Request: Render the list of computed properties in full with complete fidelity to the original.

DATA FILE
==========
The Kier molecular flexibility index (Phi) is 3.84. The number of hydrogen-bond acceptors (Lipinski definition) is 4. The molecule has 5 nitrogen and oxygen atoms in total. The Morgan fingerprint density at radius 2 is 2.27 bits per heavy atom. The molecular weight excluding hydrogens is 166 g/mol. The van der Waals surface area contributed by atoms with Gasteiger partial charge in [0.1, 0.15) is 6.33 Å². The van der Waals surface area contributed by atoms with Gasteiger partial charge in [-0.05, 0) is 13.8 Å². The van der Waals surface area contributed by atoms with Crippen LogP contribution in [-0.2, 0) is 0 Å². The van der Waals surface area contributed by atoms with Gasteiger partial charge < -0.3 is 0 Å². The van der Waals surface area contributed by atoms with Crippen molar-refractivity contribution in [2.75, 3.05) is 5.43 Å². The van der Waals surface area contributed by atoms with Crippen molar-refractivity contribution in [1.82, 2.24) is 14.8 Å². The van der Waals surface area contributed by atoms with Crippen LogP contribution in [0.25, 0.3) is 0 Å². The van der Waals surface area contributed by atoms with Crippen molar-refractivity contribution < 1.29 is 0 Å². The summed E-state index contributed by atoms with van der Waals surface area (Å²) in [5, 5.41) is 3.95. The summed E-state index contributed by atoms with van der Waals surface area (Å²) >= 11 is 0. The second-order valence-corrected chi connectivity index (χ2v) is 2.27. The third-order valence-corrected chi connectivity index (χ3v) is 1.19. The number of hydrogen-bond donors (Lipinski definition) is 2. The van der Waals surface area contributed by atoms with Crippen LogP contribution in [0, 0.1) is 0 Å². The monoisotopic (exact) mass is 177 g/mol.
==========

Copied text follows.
The Kier molecular flexibility index (Phi) is 3.84. The number of hydrogen-bond acceptors (Lipinski definition) is 4. The molecule has 5 nitrogen and oxygen atoms in total. The Morgan fingerprint density at radius 2 is 2.27 bits per heavy atom. The molecular weight excluding hydrogens is 166 g/mol. The van der Waals surface area contributed by atoms with Gasteiger partial charge in [0.1, 0.15) is 6.33 Å². The van der Waals surface area contributed by atoms with Gasteiger partial charge in [-0.05, 0) is 13.8 Å². The van der Waals surface area contributed by atoms with Crippen LogP contribution in [-0.2, 0) is 0 Å². The van der Waals surface area contributed by atoms with Gasteiger partial charge < -0.3 is 0 Å². The van der Waals surface area contributed by atoms with Crippen molar-refractivity contribution in [2.75, 3.05) is 5.43 Å². The van der Waals surface area contributed by atoms with Crippen molar-refractivity contribution in [1.82, 2.24) is 14.8 Å². The van der Waals surface area contributed by atoms with Crippen LogP contribution in [0.25, 0.3) is 0 Å². The van der Waals surface area contributed by atoms with Crippen molar-refractivity contribution < 1.29 is 0 Å². The summed E-state index contributed by atoms with van der Waals surface area (Å²) in [5, 5.41) is 3.95. The summed E-state index contributed by atoms with van der Waals surface area (Å²) >= 11 is 0. The second-order valence-corrected chi connectivity index (χ2v) is 2.27. The third-order valence-corrected chi connectivity index (χ3v) is 1.19. The number of hydrogen-bond donors (Lipinski definition) is 2. The van der Waals surface area contributed by atoms with Crippen LogP contribution in [0, 0.1) is 0 Å². The monoisotopic (exact) mass is 177 g/mol.